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Marriage and the self
Most of the novel involves some kind of unspoken witchcraft by which, for instance, Toru sees a false image when he looks at his wife, an image named Nutmeg who makes him sexually service old women. The novel even opens with a dilemma of independence. Toru loves eating simple lunches and dinners, and he enjoys his jazz and his free time. But he keeps getting bothered by other people, indicating something of his opinion of others. The combined effect is that much of the novel seems to be discussing the dual identity which married people experience: subject entirely to the other person, but also free and independent.
The effect of Toru's constant misfortune and rejection indicate that he is trapped in a psychic state of insatiable desire. His experience of life feels unsatisfactory at best, and he opens himself up to be manipulated by spirits who are female in nature. The literary history behind this idea of the "femme fatale" or the "anima" goes all the way back to ancient folklore. In this story, it seems to be represented most clearly in Toru's feelings of cuckoldry (his wife has been having a very satisfying affair) and insatiability (he seems to desire a 15-16 year old girl, representing his inability to have what he wants).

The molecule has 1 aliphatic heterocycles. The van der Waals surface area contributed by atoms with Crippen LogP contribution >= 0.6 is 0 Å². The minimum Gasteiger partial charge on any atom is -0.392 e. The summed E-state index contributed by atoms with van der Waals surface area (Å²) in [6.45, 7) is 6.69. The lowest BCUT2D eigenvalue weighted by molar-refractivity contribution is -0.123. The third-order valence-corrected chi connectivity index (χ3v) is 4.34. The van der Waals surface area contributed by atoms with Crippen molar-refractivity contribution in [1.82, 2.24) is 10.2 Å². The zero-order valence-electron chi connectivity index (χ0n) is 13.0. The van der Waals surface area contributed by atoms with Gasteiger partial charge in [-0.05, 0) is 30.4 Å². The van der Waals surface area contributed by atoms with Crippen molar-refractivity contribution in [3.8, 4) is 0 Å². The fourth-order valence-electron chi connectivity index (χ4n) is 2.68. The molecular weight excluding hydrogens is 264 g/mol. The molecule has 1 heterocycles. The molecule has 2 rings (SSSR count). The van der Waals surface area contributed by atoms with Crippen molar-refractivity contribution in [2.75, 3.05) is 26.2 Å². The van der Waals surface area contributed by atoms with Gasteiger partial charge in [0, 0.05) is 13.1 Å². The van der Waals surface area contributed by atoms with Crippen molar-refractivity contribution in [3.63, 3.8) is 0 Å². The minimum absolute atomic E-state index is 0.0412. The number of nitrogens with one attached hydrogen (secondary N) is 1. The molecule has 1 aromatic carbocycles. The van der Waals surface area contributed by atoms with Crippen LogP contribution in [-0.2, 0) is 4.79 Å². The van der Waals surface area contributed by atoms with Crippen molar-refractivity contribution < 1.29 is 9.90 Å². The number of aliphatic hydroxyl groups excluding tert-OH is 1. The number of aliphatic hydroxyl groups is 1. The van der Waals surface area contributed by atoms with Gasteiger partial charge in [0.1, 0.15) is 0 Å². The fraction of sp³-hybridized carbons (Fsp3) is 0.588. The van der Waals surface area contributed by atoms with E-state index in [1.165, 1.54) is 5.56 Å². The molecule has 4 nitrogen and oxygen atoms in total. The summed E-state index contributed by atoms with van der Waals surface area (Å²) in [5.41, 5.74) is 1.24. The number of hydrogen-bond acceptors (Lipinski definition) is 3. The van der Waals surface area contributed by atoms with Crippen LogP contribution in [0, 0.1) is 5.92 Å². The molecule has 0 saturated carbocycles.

Surrealism and lyricism
Murakami said of this novel that in his writings, he tries to construct ideas that flow like a piece of jazz, and much of the novel functions exactly for that purpose. Therefore the book is an emphatic defense of beautiful language (as opposed to plot structure or continuity which the novel severely lacks).
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